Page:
Legislators Examine Local, State Tax Burden
Posted February 25, 2003
RALEIGH, N.C. — A relatively low state and local tax burden in North Carolina will not prevent industries from moving to other states if corporate tax rates remain high, state legislators said Tuesday.
A legislative briefing on shifts in taxes over the last decade spilled over into a debate about whether they are spread equitably and their effects on the business climate within the state.
The issues will be important factors as legislators begin drawing up a state budget facing a third consecutive year of stagnant tax collections and a soft economy.
In 2002, North Carolina ranked 29th in the country in state and local tax burden as a percentage of personal income, according to U.S. Census Bureau data.
Republican lawmakers, though, say the ranking doesn't change the fact that high corporate income and personal income tax rates hurt the state when it comes to job recruitment.
"If a company is going to consider coming to North Carolina, why would they consider coming here when they learn the corporate income tax rate is the highest in the Southeast?" said Sen. Robert Pittenger, R-Mecklenburg. "So we really are creating an impediment to job creation and economic development."
North Carolina's corporate income tax rate is 6.9 percent. Neighboring states Tennessee, Virginia and Georgia have a 6 percent corporate rate, while South Carolina taxes corporations at 5 percent.
The marginal income tax rate North Carolina places on wealthy earners requires that they pay 8.5 percent on a portion of their earnings. That rate is also higher than any other southeastern state.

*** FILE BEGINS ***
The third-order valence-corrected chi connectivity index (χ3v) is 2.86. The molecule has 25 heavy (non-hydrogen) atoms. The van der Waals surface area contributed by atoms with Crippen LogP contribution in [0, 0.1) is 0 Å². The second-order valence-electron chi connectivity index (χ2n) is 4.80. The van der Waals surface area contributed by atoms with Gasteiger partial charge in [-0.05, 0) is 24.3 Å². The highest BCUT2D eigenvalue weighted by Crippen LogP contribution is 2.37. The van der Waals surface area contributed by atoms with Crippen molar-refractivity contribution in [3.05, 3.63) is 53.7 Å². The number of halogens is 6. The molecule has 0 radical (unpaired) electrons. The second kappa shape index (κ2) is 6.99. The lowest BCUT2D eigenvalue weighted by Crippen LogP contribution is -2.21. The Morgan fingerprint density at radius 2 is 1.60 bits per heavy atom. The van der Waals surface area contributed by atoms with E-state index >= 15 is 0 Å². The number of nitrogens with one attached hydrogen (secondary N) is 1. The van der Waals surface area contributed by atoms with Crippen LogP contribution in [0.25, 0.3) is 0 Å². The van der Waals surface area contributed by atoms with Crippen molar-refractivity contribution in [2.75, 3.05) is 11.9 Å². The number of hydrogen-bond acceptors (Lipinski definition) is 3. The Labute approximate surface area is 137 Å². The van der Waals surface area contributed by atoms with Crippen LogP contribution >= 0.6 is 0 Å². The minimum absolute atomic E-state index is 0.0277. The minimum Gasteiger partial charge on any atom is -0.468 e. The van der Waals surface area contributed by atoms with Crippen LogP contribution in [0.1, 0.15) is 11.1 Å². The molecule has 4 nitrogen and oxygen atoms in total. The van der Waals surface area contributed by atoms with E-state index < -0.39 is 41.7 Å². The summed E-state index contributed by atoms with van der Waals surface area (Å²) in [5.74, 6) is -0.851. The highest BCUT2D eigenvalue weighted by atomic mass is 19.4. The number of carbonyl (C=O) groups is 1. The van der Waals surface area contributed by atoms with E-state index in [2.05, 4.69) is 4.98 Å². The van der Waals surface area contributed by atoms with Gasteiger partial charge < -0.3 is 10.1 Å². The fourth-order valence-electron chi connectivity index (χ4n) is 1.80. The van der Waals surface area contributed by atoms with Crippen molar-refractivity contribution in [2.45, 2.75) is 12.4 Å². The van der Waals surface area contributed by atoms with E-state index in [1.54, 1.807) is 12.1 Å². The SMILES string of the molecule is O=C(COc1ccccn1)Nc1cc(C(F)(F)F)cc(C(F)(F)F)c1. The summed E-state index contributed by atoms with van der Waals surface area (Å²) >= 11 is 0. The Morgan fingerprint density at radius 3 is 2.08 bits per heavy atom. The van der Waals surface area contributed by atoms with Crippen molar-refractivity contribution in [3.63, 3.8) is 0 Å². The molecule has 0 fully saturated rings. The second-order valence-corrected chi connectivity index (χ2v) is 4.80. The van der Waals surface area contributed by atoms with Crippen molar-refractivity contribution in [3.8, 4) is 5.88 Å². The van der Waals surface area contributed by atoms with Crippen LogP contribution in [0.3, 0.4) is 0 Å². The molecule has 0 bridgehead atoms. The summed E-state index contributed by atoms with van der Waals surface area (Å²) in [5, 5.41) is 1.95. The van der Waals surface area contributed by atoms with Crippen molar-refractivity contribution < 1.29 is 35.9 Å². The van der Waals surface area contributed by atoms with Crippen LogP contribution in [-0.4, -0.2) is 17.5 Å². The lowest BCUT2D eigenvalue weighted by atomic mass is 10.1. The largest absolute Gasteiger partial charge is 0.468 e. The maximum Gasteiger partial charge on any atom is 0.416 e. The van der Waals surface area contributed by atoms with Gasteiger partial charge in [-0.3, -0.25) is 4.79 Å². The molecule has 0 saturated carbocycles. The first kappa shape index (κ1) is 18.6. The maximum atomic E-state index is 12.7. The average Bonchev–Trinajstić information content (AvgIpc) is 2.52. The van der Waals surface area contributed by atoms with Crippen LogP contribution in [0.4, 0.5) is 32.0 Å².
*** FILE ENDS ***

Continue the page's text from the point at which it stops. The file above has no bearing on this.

But North Carolina also picks up the cost of services that many states leave to local governments. That translates into relatively low property tax rates and an absence of many of the local option taxes effective in states such as Virginia.
North Carolina also is one a handful of states that does not tax government pensions and one of 35 that doesn't tax Social Security benefits.
"The important question for the General Assembly is whether taxes are fairly distributed among the population," said Rep. Paul Luebke, D-Durham. "Corporations and the wealthy shouldn't be excluded from taxes just because they make more noise about paying taxes."
But Sen. Bob Rucho, R-Mecklenburg, said the state won't be able to increase average personal income if its tax policies drive business away.
"The last thing we need to do is to put more of a burden on businesses," Rucho said.
Legislators were also provided with information showing that, as a percentage of revenues collect, county governments are relying on property taxes for a smaller percentage of their budgets than they were a decade ago.
Those numbers may be skewed, local government officials said, because of a rise in the federal pass-through dollars to pay for programs like Medicaid.